Grace is a Producer, Director of Photography, and Editor at Gold Point Studio, which she founded in 2018. She sits on the board and is the Technical Director of Women of The Now, Chicago’s 501c3 for providing film training and resources for womxn. She was named Midwest Filmmaker of the Year in 2019. Finally, Grace is a photographer and Getty contributor. Some of her work can be found at gracepisula.com. Phew! Need we say more?
Grace was one of the creative forces behind Golden Voices, a film we mentioned earlier and in which Layne Marie Williams directed. Grace served as Producer, Cinematographer, and Editor on the film that took home many awards on the festival circuit and is now available to watch on Amazon Prime.
Grace did not attend a conventional film school. Instead, she studied Interactive Media at Bradley University after already having started a career in photography at the age of 16. She spent a semester in LA but ultimately decided that Chicago was where she wanted to be. She doesn’t put much thought into the opportunities that may be available elsewhere. “I’ve always lived and worked in Chicago. I love this city. It’s my hometown and where I have a lot of roots. I can’t compare filmmaking here to anywhere else – at least not from personal experience.”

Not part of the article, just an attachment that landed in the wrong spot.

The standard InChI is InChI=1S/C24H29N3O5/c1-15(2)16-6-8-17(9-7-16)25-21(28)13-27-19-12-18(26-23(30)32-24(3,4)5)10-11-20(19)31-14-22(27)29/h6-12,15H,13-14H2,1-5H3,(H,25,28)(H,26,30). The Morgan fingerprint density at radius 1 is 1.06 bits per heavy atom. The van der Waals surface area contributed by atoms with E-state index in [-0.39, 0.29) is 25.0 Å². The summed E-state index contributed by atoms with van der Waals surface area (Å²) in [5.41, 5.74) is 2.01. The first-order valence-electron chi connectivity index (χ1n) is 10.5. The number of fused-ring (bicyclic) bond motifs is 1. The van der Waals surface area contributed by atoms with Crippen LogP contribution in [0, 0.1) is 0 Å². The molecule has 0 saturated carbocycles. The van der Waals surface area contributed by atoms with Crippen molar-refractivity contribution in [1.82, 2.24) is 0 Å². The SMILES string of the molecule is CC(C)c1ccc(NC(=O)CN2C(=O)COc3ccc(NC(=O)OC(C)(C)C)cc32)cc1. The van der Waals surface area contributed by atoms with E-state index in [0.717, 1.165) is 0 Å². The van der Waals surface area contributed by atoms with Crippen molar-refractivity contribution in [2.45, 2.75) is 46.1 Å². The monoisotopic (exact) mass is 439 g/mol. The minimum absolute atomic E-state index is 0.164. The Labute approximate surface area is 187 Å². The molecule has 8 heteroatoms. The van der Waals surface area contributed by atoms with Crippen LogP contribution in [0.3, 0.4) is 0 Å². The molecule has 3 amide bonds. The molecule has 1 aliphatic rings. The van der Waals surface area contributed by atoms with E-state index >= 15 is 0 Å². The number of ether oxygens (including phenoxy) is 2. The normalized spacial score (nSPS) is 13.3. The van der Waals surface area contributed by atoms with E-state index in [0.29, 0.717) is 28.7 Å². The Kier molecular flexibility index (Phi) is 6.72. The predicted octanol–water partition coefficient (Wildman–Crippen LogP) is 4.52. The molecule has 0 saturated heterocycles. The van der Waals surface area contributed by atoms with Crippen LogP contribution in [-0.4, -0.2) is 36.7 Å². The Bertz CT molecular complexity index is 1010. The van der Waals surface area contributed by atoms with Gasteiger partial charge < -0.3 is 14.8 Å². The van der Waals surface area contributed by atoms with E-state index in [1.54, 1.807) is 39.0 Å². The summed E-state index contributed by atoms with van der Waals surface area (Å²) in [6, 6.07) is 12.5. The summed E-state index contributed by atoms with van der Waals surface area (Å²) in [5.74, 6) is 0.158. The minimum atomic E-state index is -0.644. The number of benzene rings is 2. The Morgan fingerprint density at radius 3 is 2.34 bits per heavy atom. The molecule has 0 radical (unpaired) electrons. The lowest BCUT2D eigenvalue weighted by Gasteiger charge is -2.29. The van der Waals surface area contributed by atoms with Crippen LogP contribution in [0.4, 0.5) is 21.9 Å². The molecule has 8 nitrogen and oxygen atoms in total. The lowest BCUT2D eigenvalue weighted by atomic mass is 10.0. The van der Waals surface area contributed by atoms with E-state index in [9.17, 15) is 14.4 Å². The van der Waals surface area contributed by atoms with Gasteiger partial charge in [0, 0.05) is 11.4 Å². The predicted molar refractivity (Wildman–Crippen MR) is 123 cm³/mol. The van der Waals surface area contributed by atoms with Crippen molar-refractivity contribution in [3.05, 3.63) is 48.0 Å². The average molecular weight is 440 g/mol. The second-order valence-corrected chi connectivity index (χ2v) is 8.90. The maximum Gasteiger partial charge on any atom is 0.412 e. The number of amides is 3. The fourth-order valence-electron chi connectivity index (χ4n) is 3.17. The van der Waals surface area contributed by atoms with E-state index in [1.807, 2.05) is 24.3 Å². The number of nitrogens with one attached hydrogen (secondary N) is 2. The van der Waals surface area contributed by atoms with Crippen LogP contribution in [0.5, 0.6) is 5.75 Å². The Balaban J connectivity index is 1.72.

Grace has several projects in the works, ranging from a television series to animated shorts and she hopes to be able to finance these projects in the near future while she works towards PGA membership. Along the way though, you can rest assured that she will be doing everything she can to empower other women filmmakers.
“For other women, I want to say that in order to make it in this industry you really have to embody the entrepreneurial spirit. Speaking from my experience, no one is going to hand you the opportunities you want on a silver platter, or any platter for that matter. You have to work hard every day to create your own opportunities for creative expression, and personal and professional development. Find people you trust and start creating work together.”